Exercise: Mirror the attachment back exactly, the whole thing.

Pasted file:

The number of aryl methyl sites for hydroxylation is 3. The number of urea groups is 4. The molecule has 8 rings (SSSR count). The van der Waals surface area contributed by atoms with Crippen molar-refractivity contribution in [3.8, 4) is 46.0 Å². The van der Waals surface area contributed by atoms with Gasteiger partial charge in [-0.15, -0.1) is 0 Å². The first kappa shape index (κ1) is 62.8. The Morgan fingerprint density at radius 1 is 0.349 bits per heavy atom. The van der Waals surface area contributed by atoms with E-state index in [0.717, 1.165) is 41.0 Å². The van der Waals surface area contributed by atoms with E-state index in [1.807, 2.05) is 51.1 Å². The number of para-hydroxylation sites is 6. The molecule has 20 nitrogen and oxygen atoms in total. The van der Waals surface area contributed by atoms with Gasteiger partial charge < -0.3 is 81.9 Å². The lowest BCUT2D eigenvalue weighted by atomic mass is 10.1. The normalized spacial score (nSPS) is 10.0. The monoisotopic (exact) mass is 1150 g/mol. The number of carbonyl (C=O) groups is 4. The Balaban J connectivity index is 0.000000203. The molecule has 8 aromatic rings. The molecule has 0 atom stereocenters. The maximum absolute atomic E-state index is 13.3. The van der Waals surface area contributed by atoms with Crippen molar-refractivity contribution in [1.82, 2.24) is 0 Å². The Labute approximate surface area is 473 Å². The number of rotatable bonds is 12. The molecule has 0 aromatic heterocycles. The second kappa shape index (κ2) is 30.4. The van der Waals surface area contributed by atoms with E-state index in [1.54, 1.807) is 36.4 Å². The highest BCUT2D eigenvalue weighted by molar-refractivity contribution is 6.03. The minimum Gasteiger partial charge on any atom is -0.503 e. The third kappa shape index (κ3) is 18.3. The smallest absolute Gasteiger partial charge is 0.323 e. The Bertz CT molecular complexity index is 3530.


The number of aryl methyl sites for hydroxylation is 3. The number of urea groups is 4. The molecule has 8 rings (SSSR count). The van der Waals surface area contributed by atoms with Crippen molar-refractivity contribution in [3.8, 4) is 46.0 Å². The van der Waals surface area contributed by atoms with Gasteiger partial charge in [-0.15, -0.1) is 0 Å². The first kappa shape index (κ1) is 62.8. The Morgan fingerprint density at radius 1 is 0.349 bits per heavy atom. The van der Waals surface area contributed by atoms with E-state index in [0.717, 1.165) is 41.0 Å². The van der Waals surface area contributed by atoms with E-state index in [1.807, 2.05) is 51.1 Å². The number of para-hydroxylation sites is 6. The molecule has 20 nitrogen and oxygen atoms in total. The van der Waals surface area contributed by atoms with Gasteiger partial charge < -0.3 is 81.9 Å². The lowest BCUT2D eigenvalue weighted by atomic mass is 10.1. The normalized spacial score (nSPS) is 10.0. The monoisotopic (exact) mass is 1150 g/mol. The number of carbonyl (C=O) groups is 4. The Balaban J connectivity index is 0.000000203. The molecule has 8 aromatic rings. The molecule has 0 atom stereocenters. The maximum absolute atomic E-state index is 13.3. The van der Waals surface area contributed by atoms with Crippen molar-refractivity contribution in [1.82, 2.24) is 0 Å². The Labute approximate surface area is 473 Å². The number of rotatable bonds is 12. The molecule has 0 aromatic heterocycles. The second kappa shape index (κ2) is 30.4. The van der Waals surface area contributed by atoms with E-state index in [1.54, 1.807) is 36.4 Å². The highest BCUT2D eigenvalue weighted by molar-refractivity contribution is 6.03. The minimum Gasteiger partial charge on any atom is -0.503 e. The third kappa shape index (κ3) is 18.3. The smallest absolute Gasteiger partial charge is 0.323 e. The Bertz CT molecular complexity index is 3530.